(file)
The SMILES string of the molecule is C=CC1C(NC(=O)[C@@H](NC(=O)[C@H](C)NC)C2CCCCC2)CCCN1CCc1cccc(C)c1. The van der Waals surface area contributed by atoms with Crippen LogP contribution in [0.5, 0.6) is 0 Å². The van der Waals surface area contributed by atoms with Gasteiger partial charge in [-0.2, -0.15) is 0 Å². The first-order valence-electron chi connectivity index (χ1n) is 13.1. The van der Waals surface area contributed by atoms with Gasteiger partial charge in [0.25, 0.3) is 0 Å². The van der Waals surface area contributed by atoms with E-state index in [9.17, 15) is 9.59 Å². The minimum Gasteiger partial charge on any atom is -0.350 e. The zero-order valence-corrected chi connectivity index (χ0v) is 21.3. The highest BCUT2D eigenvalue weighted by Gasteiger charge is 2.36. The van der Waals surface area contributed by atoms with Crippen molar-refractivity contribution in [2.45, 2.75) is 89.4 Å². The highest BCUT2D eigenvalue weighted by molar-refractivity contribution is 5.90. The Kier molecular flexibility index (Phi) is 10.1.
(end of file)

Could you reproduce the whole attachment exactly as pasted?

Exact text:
The SMILES string of the molecule is C=CC1C(NC(=O)[C@@H](NC(=O)[C@H](C)NC)C2CCCCC2)CCCN1CCc1cccc(C)c1. The van der Waals surface area contributed by atoms with Crippen LogP contribution in [0.5, 0.6) is 0 Å². The van der Waals surface area contributed by atoms with Gasteiger partial charge in [-0.2, -0.15) is 0 Å². The first-order valence-electron chi connectivity index (χ1n) is 13.1. The van der Waals surface area contributed by atoms with Gasteiger partial charge in [0.25, 0.3) is 0 Å². The van der Waals surface area contributed by atoms with E-state index in [9.17, 15) is 9.59 Å². The minimum Gasteiger partial charge on any atom is -0.350 e. The zero-order valence-corrected chi connectivity index (χ0v) is 21.3. The highest BCUT2D eigenvalue weighted by Gasteiger charge is 2.36. The van der Waals surface area contributed by atoms with Crippen molar-refractivity contribution in [2.45, 2.75) is 89.4 Å². The highest BCUT2D eigenvalue weighted by molar-refractivity contribution is 5.90. The Kier molecular flexibility index (Phi) is 10.1.